Bird’s nest

Should We Consider Nesting as a Custody Solution?

One of the issues that many parents worry about when they separate is the effect on their children as they move between two homes. One solution that some parents have used is called “nesting” or “bird’s nest custody.” This post outlines this newer custody model, and offers some tips for parents considering the approach.

Breaking Down Bird’s Nest Custody Arrangements

Nesting arrangements involve keeping the children in one home, while the parents alternate their time in that home with the children. For instance, Parent 1 might be in the home with the children for a week, then Parent 2 might be in the home with the children for the next week. While not in the family home, parents might use a jointly rented apartment as a second home (not at the same time of course), or both might have separate apartments they use while not with the children.


Nesting works best for a couple that has a high degree of flexibility, mutual respect, and a strong desire to put the children’s interests first. It is particularly important that the parents have agreed on ground rules including detailed schedules, discipline, parenting styles, household duties and responsibilities, and communication.

Accordingly, because of the high levels of communication and cooperation required for this to work well, courts will be very reluctant to order this kind of child custody arrangement absent full agreement of the parties. It is not something to try and get the court to force the other parent to do, rather it is a plan the two of you can jointly present to the court for approval.

Potential Sources of Conflict with Nesting Custody Arrangements

For this to work from the children, they need to be shielded from any parental conflict and have a stable home life that does not change drastically depending on which parent is with them at a given time.

Many parents may find that bird’s nest custody is not a great long term solution, as it still leaves them bouncing between homes which is disruptive and can increase their stress levels.

Moreover, alternately sharing the same space can create privacy issues, especially if one party begins a new relationship.

Because one parent may end up finding that the nesting arrangement works less well for them than for the other parent, each parent needs to have the ability to terminate the arrangement — which means they should also worked out in advance what happens to the house. Does it get sold, does one parent buy the other out, what happens if the parent lacks the ability to buy the other out?

Tips to Consider Before Deciding on a Nesting Arrangement

I would encourage anyone considering a nesting type arrangement to work with a parenting specialist (we can recommend some names) in developing a plan that will work for the children as well as both parents. The parenting specialist can help you foresee issues that may arise and plan in advance how to deal with those issues when they do arise. They can help you evaluate whether nesting is the best solution for your family, given the unique personalities and other factors involved.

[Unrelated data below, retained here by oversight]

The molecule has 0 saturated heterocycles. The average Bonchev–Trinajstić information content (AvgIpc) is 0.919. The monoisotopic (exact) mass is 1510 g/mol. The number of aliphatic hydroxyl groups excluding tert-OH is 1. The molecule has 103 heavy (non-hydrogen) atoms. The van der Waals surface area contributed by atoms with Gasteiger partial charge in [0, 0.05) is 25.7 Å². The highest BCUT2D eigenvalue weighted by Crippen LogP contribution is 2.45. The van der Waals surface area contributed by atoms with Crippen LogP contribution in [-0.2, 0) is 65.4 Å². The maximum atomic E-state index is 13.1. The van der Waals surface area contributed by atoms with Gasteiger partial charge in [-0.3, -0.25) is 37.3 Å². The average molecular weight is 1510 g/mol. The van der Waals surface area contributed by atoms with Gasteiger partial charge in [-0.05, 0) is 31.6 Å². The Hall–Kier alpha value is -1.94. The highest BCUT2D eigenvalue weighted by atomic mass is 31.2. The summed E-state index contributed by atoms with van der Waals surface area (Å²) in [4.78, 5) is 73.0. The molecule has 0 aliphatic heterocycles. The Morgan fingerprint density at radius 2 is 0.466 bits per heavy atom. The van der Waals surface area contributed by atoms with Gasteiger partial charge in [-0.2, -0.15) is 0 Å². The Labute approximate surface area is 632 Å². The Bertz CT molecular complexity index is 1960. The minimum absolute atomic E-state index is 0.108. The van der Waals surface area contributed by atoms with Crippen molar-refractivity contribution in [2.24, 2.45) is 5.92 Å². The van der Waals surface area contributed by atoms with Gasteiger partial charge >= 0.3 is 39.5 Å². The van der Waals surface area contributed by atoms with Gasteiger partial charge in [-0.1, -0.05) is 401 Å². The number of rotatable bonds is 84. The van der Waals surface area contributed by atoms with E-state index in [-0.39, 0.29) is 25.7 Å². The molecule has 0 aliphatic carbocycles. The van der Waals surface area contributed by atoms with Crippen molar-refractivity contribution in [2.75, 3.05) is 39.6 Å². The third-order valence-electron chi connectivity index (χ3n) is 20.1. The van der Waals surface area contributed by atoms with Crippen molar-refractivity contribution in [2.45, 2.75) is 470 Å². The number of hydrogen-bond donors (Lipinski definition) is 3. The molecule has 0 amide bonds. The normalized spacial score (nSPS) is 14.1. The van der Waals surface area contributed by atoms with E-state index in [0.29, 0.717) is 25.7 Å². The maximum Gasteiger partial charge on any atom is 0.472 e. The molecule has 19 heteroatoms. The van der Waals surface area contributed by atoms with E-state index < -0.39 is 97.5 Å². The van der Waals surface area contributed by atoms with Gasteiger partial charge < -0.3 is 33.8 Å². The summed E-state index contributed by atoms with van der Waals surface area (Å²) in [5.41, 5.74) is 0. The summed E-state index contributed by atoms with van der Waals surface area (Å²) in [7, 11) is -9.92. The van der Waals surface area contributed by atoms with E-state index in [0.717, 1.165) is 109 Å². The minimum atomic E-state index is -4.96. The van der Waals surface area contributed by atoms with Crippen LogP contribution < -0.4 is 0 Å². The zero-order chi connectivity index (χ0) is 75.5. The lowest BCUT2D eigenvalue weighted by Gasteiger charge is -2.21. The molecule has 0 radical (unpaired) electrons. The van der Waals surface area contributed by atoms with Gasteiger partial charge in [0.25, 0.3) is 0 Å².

I would also suggest giving it a trial period. Do not enter into long term commitments until you have seen how well this actually works for you and the rest of your family. It may be that while it helps the children through a transitional phase of getting used to the breakup of their parents, they are soon ready for separate households. Chances are they already have friends with more than one household, so the concept may not seem that scary or strange.

Finally, if you think this kind of approach might work for your family, I would strongly urge you to engage in a non-litigation process for your divorce, such as mediation or collaboration. I believe Collaborative Divorce is a particularly good approach in this situation as it focuses on cooperative problem solving and pairs you with collaborative professionals such as parenting specialists to assist you in working out the best plan possible. Litigation on the other hand tends to destroy what relationship is left, making it even more difficult to work together not only in coming up with a workable plan, but as co-parents in the future.

Additional Pointers


It also may help a great deal if each parent is able to have their own bedroom in the house. Alternating in the same bedroom will likely be emotionally difficult as that is where the strongest reminders of the other parent will be, and means that each parent lacks even that small bit of privacy in the home from the other. Each having a space of their own allows each parent to feel more at home, and feeling at home will allow them to be better, more relaxed parents.

Financial ties:

Another factor for parents to consider if they are thinking about bird’s nest custody as a long term solution is that they will both continue to be financially tied to each other. Presumably they will remain co-owners of the house, which means they will not only need to depend on each other to make their share of payments, but also will need to regularly agree on all kinds of other issues such as house maintenance and repairs, household bills, and ultimately the sale of the house (timing, listing agent, price, etc.) when that time comes

If you would like to discuss this or other co-parenting strategies, you can make an appointment to talk with one of our Seattle Family Lawyers by calling us at 206-784-3049 or using completing our contact form.